Among the items that interested me were rag shag rugs: strips of fabric attached to a backing of sorts. Most used cotton jersey for the pile, but I've worked with that stuff and I know that when you cut knit fabric across, you cut all those stitches in half, generating gazillions of millimetre-long lengths of wiggly thread, and it's a messy business, so I wondered about woven cotton.
I'm thinking bathmat.
At the time the knitted fabric was to be cut on the bias, and I had begun, though barely made a dent.
One of the reasons I was drawn to woven rather than knit fabric for a rag rug is that given the appropriate weave and weight, the fabric could be torn rather than cut, both eliminating those tiny lengths of thread that are a by-product of cutting close to along the warp or weft but not exactly, and also resulting in a softly frayed edge that would fray no more. Cutting along the diagonal is dreadfully tedious though it does also eliminate the thread by-products.
So I cut some of my fabric yarn into four-inch lengths (it struck me that even though five inches was a popular length on the blogs I surveyed, it was longer than necessary) and started attaching it to burlap using a latch-hook to make larks-head knots.
Based on the comments of those people who'd made three-by-four rugs ("It took months!"), I expected to work busily for half the day to end up with a postage-stamp-sized area, but after a little over an hour I have about thirty-six square inches (that's roughly a six-by-six square. Perhaps more, I'm guesstimating because I can't see it from here.
I don't think that's too bad at all, which makes the prospect of a rug of a usable size reasonable in terms of time.
It's way faster than knitting. I don't think I could knit that area in that time, using yarn and needles in my preferred zone of sizes (rarely bigger than worsted; no smaller than sock-weight), and I wondered what sort of crack these people were smoking when they went on and on about the huge chunk out of their lives needed for a bathmat-sized rug.
I suspect that many of these self-described "crafty" people make things for a fairly narrow range of reasons (apart from the fact that they like doing it well enough to spend the time) which I'd guess can be summed up in one word: money.
Most of the time, especially when up-cycling, you get a lot more home decor for a lot less outlay in cash, if considerable outlay in time. True, I read about projects which took longer than half an hour though I think most did not and I read about projects which were far from free, but even the long and involved projects involved multiple different steps, so even if the total time necessary was considerable, by and large each step didn't require multiple days or even very many multiple hours.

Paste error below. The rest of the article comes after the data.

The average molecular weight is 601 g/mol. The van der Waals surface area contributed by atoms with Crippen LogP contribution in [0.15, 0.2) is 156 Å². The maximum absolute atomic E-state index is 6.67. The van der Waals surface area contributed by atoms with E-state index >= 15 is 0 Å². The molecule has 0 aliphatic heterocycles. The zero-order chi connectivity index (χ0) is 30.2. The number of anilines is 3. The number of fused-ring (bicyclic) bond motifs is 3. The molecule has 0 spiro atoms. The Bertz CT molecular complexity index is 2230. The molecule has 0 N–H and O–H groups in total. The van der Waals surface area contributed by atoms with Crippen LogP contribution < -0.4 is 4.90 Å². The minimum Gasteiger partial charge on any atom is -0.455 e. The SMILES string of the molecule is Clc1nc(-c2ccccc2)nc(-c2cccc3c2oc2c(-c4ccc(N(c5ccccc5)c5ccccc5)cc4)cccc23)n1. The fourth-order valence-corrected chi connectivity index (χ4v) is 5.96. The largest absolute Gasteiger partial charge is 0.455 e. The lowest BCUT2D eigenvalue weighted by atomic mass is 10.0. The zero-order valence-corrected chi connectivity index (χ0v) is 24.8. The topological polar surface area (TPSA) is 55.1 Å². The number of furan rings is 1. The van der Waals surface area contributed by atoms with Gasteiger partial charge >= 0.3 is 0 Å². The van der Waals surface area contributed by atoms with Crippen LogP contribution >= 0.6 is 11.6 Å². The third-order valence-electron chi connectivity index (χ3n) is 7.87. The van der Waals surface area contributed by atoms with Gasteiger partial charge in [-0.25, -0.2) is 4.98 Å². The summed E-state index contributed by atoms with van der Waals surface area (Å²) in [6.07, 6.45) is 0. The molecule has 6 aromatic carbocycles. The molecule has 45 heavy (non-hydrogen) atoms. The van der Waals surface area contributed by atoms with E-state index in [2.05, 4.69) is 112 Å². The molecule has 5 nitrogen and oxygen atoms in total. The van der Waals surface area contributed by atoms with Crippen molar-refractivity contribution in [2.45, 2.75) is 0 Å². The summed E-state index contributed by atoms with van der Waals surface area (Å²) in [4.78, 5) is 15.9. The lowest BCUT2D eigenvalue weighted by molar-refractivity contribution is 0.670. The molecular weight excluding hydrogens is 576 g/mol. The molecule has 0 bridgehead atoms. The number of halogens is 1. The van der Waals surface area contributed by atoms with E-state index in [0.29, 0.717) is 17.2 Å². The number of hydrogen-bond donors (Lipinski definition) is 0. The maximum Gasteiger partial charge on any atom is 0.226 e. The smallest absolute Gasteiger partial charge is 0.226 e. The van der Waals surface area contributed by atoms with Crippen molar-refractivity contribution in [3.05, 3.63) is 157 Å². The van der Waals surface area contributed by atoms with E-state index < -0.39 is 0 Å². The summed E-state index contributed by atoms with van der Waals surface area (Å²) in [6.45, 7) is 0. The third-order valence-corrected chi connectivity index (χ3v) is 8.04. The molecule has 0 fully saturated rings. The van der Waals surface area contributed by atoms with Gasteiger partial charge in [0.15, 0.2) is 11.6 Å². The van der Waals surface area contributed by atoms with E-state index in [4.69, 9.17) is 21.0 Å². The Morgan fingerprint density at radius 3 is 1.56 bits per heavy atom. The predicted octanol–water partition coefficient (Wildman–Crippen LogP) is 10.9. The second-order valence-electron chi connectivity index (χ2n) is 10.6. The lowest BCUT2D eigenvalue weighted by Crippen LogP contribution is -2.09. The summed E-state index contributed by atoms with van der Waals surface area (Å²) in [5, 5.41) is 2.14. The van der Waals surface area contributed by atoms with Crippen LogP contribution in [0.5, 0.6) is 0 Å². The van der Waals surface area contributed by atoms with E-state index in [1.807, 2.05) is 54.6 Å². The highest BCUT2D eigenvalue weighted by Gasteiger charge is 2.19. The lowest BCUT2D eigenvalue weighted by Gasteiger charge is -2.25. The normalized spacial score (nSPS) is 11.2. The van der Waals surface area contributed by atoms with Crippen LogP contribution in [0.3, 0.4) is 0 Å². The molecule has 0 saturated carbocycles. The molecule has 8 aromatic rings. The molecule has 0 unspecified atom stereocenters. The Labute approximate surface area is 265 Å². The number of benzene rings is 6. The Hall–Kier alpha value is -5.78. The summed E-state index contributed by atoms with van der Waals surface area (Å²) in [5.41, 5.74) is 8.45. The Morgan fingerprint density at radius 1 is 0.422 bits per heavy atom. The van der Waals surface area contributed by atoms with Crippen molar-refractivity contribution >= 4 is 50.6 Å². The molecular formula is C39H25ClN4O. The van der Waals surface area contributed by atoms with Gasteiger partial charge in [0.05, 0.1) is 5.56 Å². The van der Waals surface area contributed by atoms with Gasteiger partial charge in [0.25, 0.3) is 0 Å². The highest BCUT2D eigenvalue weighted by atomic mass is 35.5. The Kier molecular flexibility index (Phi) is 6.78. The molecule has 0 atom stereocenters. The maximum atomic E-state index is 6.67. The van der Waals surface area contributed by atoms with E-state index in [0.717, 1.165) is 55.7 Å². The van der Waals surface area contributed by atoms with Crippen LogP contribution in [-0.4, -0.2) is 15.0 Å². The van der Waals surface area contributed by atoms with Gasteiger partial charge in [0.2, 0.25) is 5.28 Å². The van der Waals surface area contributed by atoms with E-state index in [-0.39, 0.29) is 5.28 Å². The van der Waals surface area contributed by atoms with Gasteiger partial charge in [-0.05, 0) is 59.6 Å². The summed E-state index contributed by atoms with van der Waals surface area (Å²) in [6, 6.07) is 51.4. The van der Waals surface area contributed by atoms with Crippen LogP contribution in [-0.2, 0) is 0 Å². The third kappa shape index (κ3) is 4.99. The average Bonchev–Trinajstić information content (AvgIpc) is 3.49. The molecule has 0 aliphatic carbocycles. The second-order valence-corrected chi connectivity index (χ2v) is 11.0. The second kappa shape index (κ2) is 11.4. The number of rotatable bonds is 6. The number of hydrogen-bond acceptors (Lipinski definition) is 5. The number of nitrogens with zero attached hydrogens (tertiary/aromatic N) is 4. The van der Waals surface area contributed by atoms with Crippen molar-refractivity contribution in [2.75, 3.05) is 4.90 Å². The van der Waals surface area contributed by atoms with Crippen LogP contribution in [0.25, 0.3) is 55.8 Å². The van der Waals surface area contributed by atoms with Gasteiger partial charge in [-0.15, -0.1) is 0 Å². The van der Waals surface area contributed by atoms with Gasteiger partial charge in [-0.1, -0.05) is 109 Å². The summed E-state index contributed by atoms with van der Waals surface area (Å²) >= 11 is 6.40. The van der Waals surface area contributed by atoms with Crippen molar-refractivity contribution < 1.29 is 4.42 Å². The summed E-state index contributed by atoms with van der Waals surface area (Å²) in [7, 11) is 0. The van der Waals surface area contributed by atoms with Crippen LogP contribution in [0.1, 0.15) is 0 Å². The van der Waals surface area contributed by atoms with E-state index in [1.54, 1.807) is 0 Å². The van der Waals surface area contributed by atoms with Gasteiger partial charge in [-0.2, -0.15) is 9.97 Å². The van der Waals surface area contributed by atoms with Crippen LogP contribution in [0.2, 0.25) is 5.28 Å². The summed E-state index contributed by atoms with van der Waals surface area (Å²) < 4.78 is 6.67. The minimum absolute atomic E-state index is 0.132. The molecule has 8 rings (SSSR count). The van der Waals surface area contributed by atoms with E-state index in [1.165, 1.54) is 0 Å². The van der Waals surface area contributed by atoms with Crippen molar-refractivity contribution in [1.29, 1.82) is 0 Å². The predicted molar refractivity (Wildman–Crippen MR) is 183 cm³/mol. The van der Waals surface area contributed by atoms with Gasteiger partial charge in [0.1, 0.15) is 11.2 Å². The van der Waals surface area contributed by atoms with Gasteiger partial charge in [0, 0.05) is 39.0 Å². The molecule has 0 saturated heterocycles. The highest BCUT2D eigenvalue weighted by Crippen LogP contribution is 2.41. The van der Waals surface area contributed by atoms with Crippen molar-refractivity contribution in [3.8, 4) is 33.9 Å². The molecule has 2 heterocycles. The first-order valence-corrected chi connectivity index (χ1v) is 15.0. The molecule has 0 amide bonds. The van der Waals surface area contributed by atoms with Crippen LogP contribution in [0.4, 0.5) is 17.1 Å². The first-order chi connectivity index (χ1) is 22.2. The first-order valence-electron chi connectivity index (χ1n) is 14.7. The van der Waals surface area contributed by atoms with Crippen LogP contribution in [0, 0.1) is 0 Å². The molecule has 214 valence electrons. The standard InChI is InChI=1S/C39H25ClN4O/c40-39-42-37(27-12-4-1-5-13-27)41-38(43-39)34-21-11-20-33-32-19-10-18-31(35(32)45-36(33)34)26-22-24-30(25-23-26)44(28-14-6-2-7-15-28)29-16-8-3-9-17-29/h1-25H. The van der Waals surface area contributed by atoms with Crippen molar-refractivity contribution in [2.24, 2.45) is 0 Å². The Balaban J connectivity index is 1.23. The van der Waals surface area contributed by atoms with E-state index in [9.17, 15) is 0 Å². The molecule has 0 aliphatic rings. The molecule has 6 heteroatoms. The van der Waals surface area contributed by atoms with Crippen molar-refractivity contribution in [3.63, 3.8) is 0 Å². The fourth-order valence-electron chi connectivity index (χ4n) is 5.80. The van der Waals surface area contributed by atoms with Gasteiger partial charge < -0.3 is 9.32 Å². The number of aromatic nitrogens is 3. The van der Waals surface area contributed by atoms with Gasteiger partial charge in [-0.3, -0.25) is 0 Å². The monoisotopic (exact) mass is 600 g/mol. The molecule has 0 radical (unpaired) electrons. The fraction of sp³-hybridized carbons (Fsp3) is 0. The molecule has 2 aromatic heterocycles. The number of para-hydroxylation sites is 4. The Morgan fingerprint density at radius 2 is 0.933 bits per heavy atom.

Don't these people knit sweaters?
Don't they make seed-beaded jewellery?
Even my floor project which took most of four weekends from start to finish doesn't qualify by my standards as exceedingly time-consuming. Given that I can work on a sweater for a couple of months worth of evenings, I'd fully expect a latch-hooked rag rug to take longer than that and not be an onerously lengthy task (the above sample is a proof-of-concept - more to see if I like it than if I am capable of producing a satisfactory product. Jury's still out).
My suspicion is that the person who does crafty up-cycling is probably a lot like the person who does stringing: they are more product-oriented than many knitters or seed-beaders who really enjoy a project that gives them maximum pleasure in the doing, in the making. DIY-ers are more product-oriented, while knitters and beaders are often more process-oriented. Sure we like to finish our projects, but we don't want them to be over too soon; we want to savour the time, bliss out in the repetitiveness, get all zen in the doing and doing and doing.
In case anyone was wondering, I'm not making any sort of value judgement on which is better: neither is preferable, neither is indicative of superior moral fiber or intellect - they are merely different motivations to satisfying a possibly unconscious need (creating something) while scratching a more immediate itch.